Everyone’s favorite calligraphy sensei from the famed Barakamon series already has quite an interesting personality, but what was he like when he was in high school?
Sei Handa is the son of famous calligrapher Seimei Handa. His ability both in academics and in his calligraphy has no match, and his aloof, mysterious personality attracts most of the girls in his class. However, there’s just one problem: he thinks that everyone hates him.
Fans of Barakamon will obviously be interested in this spin-off series, but even if you haven’t read Barakamon the comedy and story of the prequel Handa-kun could appeal to you.
Handa-kun operates on a very simple premise, as explained on the first page; Sei Handa is the son of a very famous calligrapher and is talented himself. His aloof behavior and fame make him seem mysterious and thus cause him to be talked about in awe by all of his classmates. Unfortunately, he isn’t aware of this and thinks that the hushed conversations people have about him are because they hate him. This is how the series opens, and the introductory sequence works excellently to draw readers in. That being said, it’s the varying forms of disconnect between Handa and his classmates, which serve as constant running gags throughout the volume, that kept me reading.
Simply put, it’s absolutely hysterical.
While this premise would seemingly make for an amusing story, the real talent is the way that it is utilized, both in the variety of contexts and the execution of each one. The general comedy is done in two intertwining ways: short jokes and overarching chapter stories. The most common short gag, to put it most simply, works like this: students think that Handa is super cool and thus want to be friends/date him. Handa thinks they all hate him and thus perceives their various attempted advances as malicious and tries to get out of the situation. His reaction is then viewed by everyone else’s confirmational bias as him being incredibly cool, and their admiration of him grows. The variations on this formula, along with other running gags, are incredibly amusing and make for excellent reading.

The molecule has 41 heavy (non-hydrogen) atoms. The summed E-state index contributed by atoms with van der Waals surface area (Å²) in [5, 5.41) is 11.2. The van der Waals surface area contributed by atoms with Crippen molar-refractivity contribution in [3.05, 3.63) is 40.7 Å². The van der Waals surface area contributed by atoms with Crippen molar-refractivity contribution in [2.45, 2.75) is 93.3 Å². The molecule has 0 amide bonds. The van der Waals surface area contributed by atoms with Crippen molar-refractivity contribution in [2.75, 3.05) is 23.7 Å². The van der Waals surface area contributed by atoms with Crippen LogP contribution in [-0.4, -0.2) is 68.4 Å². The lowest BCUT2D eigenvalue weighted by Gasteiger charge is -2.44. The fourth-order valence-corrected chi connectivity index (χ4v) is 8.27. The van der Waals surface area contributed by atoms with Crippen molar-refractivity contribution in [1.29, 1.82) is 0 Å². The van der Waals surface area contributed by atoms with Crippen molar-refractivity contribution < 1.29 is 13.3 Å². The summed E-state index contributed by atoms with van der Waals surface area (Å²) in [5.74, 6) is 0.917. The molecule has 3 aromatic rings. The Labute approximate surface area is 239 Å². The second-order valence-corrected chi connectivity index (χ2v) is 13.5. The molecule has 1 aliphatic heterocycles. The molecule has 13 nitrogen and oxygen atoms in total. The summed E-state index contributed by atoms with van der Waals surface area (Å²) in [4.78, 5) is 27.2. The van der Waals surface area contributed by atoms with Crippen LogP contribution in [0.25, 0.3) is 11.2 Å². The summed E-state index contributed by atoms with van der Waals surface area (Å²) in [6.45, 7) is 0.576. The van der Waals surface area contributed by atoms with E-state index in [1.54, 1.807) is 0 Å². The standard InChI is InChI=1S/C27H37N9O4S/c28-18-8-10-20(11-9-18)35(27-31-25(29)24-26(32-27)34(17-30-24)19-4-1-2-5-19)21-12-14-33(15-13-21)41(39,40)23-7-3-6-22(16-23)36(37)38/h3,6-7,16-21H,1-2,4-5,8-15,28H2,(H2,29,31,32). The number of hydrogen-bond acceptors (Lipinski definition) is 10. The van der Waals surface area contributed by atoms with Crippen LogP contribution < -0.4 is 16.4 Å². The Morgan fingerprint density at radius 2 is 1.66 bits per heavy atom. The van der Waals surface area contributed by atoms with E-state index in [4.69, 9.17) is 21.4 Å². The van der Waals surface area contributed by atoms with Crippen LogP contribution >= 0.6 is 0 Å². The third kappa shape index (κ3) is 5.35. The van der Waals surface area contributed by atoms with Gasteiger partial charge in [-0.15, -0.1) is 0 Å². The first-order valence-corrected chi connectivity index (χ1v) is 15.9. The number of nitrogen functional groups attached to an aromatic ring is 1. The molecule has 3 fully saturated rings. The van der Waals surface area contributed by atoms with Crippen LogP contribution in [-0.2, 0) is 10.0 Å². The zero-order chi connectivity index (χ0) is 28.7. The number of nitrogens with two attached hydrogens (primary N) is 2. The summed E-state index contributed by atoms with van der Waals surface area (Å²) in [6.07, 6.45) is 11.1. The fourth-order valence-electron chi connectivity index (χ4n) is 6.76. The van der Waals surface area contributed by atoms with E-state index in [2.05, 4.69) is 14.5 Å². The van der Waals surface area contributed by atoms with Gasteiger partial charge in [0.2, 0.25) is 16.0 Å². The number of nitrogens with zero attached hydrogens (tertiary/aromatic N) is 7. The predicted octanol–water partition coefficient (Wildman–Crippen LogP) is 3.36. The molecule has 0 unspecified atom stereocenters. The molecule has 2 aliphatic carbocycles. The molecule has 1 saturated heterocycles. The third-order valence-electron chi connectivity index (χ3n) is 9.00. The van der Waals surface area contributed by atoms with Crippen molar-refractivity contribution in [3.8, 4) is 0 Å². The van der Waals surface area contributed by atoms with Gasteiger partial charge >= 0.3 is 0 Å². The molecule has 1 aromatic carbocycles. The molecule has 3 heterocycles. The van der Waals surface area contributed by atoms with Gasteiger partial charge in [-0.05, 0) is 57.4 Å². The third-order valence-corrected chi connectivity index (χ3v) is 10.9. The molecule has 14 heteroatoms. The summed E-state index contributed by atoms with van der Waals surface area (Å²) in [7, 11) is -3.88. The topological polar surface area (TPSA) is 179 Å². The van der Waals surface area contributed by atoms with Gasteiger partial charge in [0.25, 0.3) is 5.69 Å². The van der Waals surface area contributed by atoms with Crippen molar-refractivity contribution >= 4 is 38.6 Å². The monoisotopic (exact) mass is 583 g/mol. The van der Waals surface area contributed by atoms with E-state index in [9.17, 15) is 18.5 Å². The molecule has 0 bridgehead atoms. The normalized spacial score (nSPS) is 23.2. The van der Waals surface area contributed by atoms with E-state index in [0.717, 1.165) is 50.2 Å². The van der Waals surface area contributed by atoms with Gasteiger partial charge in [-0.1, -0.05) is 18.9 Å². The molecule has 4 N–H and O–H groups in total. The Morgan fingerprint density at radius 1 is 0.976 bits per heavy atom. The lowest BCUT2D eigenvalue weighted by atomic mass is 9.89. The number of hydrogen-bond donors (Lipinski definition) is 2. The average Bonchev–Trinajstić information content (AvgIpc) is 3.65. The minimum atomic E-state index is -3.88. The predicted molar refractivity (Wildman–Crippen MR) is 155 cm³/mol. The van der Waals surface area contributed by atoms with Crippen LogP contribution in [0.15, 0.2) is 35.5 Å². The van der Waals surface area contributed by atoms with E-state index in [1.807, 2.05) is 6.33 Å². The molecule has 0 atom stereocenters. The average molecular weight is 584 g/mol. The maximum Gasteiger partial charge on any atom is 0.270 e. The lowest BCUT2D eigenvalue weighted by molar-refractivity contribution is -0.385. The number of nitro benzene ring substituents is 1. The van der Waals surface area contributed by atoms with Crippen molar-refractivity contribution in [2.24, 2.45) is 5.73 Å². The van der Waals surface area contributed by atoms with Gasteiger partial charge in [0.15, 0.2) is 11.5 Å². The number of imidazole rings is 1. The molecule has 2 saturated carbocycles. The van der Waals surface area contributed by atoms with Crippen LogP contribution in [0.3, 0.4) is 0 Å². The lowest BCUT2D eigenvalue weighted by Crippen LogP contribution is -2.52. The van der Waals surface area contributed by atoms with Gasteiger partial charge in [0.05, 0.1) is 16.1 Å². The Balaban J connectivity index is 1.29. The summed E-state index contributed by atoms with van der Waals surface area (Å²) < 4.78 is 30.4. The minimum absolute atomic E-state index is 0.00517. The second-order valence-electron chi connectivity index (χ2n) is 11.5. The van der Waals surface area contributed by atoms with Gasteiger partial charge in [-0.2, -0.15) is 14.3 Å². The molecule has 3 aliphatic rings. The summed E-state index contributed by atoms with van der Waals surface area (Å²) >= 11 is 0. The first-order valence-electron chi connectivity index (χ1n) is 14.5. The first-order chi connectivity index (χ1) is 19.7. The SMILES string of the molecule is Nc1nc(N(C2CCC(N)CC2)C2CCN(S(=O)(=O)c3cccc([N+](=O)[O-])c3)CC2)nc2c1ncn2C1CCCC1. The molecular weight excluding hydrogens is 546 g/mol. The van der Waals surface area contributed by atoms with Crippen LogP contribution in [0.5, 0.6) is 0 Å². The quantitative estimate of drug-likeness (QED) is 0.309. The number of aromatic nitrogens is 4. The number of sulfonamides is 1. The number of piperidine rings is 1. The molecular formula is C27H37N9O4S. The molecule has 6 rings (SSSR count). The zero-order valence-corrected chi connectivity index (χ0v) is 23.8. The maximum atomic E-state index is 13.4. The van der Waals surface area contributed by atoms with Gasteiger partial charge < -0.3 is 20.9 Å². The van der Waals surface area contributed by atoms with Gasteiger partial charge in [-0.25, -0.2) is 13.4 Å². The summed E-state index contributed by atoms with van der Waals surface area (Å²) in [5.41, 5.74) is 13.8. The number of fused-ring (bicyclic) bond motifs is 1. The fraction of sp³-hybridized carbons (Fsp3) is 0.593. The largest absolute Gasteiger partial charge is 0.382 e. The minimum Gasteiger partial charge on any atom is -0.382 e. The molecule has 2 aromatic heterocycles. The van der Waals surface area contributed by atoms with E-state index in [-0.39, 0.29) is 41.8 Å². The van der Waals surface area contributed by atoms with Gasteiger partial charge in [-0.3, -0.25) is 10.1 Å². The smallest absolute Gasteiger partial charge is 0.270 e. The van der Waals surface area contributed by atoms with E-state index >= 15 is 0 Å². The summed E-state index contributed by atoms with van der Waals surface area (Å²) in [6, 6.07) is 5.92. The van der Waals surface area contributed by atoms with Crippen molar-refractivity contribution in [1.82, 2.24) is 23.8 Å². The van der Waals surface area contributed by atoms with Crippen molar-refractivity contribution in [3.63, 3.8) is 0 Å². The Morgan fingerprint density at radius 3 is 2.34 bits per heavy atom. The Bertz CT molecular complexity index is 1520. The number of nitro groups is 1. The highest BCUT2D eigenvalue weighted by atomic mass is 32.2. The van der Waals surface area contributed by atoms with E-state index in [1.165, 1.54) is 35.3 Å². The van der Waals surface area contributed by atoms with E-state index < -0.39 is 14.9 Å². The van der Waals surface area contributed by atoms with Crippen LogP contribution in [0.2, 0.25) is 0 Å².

Each of the five chapters in the volume has an overarching story that focuses on one or two individuals and their moment with Handa. This varies from the class representative to the class tough guy, and each of them start out as jealous of Handa for some reason. However, over the course of the chapter they find themselves outwitted by Handa (oftentimes by accident on his part), and then they think he is as cool as everyone says and feel like they’ve learned some great lesson from him without Handa ever knowing. The way these stories are handled, including the short individual moments of amusement, is absurdly hilarious due in part to the comedic variance in what each side believes happened and what actually happened.
Handa-kun is a 4-koma (4 standard-sized panels per page) manga, a common layout for comedy series such as Yen Press’s recently released Monthly Girls’ Nozaki-kun, and thus it has a bit more of an approachability for readers outside of regular manga fans. Additionally, although Handa-kun is a spin-off of author Satsuki Yoshino’s other series Barakamon, Handa-kun is a remarkably approachable for both fans of the original series and those that have never read it. The comedic goal of Handa-kun is a bit different from Barakamon as it prioritizes straight up comedy over some of the more emotional moments of its parent series, and as a prequel it doesn’t really require any knowledge of the story for the uninitiated. That being said, if you are a fan of Barakamon like myself, you will likely find high school age Handa and his friend Kawafuji to be a very appealing backstory to the original series.
Handa-kun’s first volume is one of the best starts to a comedy manga that I’ve read. I found the disconnect between Handa and his classmates to be an absolute riot. The concept and execution are very well done, and the appeal of the series reaches far outside fans of the Barakamon franchise alone. If you want to check out the series before the newly-announced anime airs, or even if you just are looking for something to read, I highly recommend giving Handa-kun’s first volume a try.
Handa-kun Vol. 1 was translated by Krista Shipley and Karie Shipley and will be released physically in English by Yen Press on February 23rd. Handa-kun was recently announced to be receiving an upcoming anime adaptation. It is a spin-off of the manga series Barakamon and began serializing in Japanese in October, 2013 in Square Enix’s Monthly Shounen Gangan imprint. The second volume is scheduled for release on April 26th.
Check out our other Barakamon reviews:
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